Monday, October 05, 2009

So, how do I top the last post of awesome baby and adult timber rattlers (Crotalus horridus)? Well, basically I'm just going to throw more of them at you, but this time better photographed.

A week after the post below I did the same trip, but this time I had herping buddies with me: Eitan and his buddy Danny. Both of them have better cameras than I do, and they take better photos too. Both also proved game to try yet another way to the site - a trail a non-herper hiking friend told me about. That trail proved to be a perfect route in - fast and pretty easy. It doesn't take me by all the rocky outcroppings I'd like to hit, but my route here is still a work in progress.

Have I mentioned any of our frustration at only finding timber rattlers at Forbidden Ridge? I know that sounds absurdly ungrateful - like only getting ice cream for a free dessert and complaining about not getting any cookies too - but it's a real gripe. I don't think it's necessarily a problem we have with rattlers; rather it's that we don't handle the venomous snakes, and we sometimes miss the feel of actually getting to pick a snake up in our hands (the elusive ratsnakes - Pantherophis obsoleta - are perfect for this).

I can't say this little guy made us feel all that much better:

That's a baby ringneck snake (Diadophis punctatus) I found under a rock on our way to the main site. It was cute, but not very impressive to handle :-)

I am pretty wary of posting habitat shots for this site since I don't want to give it away, but I feel good about these two pictures, namely because I know how hard we worked to get to where they are and how hidden they are if you're not already standing right in these spots.

It is gorgeous country, and I like to repeat that even if I don't find anything, at least I get in a great hike.

Luckily this time we didn't have to settle for just the hike, though. The babies were out in force again.
(next photo is Eitan's closeup of the same snake):

Here they are peeking out of a crack:

Here's one who has already had its first shed and looks pretty (Eitan's shot).

What I just plain adored was the way the babies hung out with the adults. That sentence understates the situation; these babies were almost certainly hanging out with their mothers. We didn't sex the adults, and we certainly didn't do genetic tests to connect the family trees here, but after seeing gravid females basking, then seeing babies with adults (many looking deflated and skinny, just like snakes do after they give birth or lay eggs) at the same spots later, I think we can say these babies were with their mothers, even if the babies and mothers were mixed up and hanging out with each others offspring and moms.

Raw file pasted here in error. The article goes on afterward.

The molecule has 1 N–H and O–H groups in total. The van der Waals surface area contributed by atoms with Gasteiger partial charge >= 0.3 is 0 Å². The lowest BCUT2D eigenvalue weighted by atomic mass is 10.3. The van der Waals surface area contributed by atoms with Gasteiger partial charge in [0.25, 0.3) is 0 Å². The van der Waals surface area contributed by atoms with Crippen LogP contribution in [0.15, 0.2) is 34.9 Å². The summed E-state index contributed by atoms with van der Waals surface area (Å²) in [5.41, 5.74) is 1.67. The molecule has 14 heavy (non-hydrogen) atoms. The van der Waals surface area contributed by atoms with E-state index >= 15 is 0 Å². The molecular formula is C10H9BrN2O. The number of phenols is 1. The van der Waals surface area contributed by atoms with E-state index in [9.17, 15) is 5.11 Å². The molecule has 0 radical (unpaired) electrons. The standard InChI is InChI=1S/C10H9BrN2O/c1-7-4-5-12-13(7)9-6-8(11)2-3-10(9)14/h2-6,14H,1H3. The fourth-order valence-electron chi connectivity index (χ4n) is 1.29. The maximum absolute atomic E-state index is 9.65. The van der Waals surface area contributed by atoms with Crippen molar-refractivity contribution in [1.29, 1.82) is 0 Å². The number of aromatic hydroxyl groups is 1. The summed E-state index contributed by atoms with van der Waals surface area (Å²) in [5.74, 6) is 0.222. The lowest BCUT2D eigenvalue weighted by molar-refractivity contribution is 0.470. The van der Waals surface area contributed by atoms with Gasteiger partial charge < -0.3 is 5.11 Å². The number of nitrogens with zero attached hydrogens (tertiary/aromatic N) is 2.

Can you see the babies sitting inside the coils of the adult in the middle of the shot?

Here are two of Eitan's shots:

I don't know if I've ever seen anything cuter, ever. We're so used to snakes being non-social, heartless little critters that don't interact with each other except to fight or mate that seeing all these snakes exhibiting apparently social behavior is especially heartwarming. I should mention here that studies have indicated social behavior among timber rattlers. Babies seem to hang out in groups near their moms for a few weeks after birth. Babies seem to follow the scent trails of their elders to find the hibernaculum (winter den), sometimes traveling together. There is also some interesting observations and speculation out there about adult females hanging out with their sisters while gravid, with some non-gravid girls apparently swinging by to visit. We shouldn't make too much of this, but timber rattlers apparently are able to regard each other as more than just 'other non-food mobile objects in the landscape, half of which are worth having sex with once a year.'

Now, in another interesting observation that is worth some fun, wild speculation, Eitan was peering into a baby-stuffed crack when he remarked, "there's a garter snake in there."

I said something to the effect of "&*//$#!%," and he said, "no really. I think there are two."

I walked over, and sure enough we could see two garters (Thamnophis sirtalis) back in the crack with a bunch of little rattler babies.

None of us had heard of this before, and I can't find anything written about it in the books I have. We've heard of other species, such as ratsnakes, shacking up with rattlesnakes for hibernation, but never a smaller species, one that actually has been documented as rattler food, hiding with baby rattlers. As for the wild speculation part, we have to wonder if this is more than coincidence. The nearest water is about a half mile away, and although garters do range away from water, we haven't found them before on that slope, and it still seems like a strange place to find them randomly. Were they actually selecting a hiding spot because of all the venomous snakes sharing it? That's impossible to say based on this observation, but it sure is fun to think about.